By Tony Monisse
How Can I Be Strategic In Deciding Which New Business Opportunity To Go After?
Clarity on who a business’s target customers are, its value proposition and its unique key capabilities are the foundations for business success. This is especially crucial when facing the current capacity and capability constraints.
A challenge facing many businesses this year is that current market conditions are presenting many more opportunities than there is the capability and capacity to take advantage of these opportunities. Constraints such as finding and retaining staff, and sourcing equipment and supplies are commonplace for many businesses.
What becomes important in the current environment is the business’ ability to focus on their strategic ‘sweet spot’ and to pursue the right opportunities in this context.
It is important business owners and managers consider:
- Where will you play i.e. who is your target customer?
- How will you win in the market where you will play i.e. what is your value proposition?
- What are the unique capabilities required to win and which will drive your sustainable competitive advantage i.e. what key processes, resources and alliance partners are required to win?
Where To Play
In our recent Business Growth Network breakfast, we discussed the Boston Consulting matrix which can help to focus where to play.
The matrix categorises groups of customers based on;
- The attractiveness of the customer’s market and
- The business’ capability and strength to compete in that market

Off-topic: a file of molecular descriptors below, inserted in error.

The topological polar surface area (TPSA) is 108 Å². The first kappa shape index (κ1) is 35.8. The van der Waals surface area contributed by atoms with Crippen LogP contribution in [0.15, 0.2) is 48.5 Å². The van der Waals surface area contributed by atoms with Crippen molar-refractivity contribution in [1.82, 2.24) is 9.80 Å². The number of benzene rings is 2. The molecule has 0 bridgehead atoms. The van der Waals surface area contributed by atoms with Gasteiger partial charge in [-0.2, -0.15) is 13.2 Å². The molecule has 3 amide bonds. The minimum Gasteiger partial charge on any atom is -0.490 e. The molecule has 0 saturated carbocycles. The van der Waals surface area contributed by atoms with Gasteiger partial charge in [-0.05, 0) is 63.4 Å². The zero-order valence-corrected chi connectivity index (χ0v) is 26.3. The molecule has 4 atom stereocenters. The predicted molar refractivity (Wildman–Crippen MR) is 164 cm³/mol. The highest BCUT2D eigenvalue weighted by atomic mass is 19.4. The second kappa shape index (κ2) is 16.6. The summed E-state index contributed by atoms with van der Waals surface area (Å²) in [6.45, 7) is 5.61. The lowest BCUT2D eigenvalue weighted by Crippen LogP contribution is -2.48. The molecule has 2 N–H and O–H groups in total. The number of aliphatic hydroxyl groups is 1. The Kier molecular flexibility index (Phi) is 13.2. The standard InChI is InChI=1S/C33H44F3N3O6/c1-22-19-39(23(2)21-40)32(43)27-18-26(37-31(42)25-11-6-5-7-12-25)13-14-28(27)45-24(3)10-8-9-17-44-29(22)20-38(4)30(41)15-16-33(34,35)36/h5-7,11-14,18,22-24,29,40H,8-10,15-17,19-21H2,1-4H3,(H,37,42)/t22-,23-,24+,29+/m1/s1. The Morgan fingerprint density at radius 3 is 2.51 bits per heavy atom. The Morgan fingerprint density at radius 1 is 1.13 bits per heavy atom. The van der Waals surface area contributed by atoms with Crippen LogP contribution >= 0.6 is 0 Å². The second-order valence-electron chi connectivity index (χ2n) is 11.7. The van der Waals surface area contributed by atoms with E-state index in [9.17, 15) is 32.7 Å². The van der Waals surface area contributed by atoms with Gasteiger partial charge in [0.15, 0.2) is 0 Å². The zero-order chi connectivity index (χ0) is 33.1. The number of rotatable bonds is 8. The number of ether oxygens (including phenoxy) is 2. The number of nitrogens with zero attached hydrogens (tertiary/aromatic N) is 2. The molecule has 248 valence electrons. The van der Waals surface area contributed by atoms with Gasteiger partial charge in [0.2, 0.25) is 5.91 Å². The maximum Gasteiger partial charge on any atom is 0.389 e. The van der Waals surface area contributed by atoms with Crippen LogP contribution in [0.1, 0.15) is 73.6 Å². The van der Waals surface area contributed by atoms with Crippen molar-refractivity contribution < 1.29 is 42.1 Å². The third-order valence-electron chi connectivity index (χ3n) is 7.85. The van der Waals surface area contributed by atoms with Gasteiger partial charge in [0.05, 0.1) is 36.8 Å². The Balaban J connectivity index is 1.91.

This categorization will result in customers being categorized as follows.
The objective of the business is to convert customers that are wild cats into stars and customers that are stars into cash cows and then reviewing how to deal with customers that are dogs i.e. either exit or look at a different service delivery and pricing model.
The other benefit of this analysis is to help the business focus its energies on where profitable growth will come from in the future.
How To Win
A tool that we have found helpful for the business clients to get clarity on how to win is to engage in a competitor analysis to help decide the factors on which the business wants to compete.
Below is a well cited example for Southwest Airlines, a budget airline in the US which to win chose to focus on friendly service, speed and frequent point to point departures. It did not focus on other factors which other airlines normally focus on. The outcome for Southwest has been consistently profitability over an extended period unlike other airlines during this same period.
Businesses that are not clear on the answers to these questions can focus on activities outside of their strategic ‘sweet spot’ which inevitably leads to waste. So instead of focusing on high payoff activities that support their value proposition, they engage in wasteful undertakings that can be costly to the business. And in an environment of constraint, this could lead to businesses pursuing opportunities which will yield low profits, including bidding for and winning work which they do not have the capability and capacity.
These important strategic questions are what business owners and managers should continue to ask every month, quarter, and year in the current environment, especially if they want to grow a sustainable profitable business.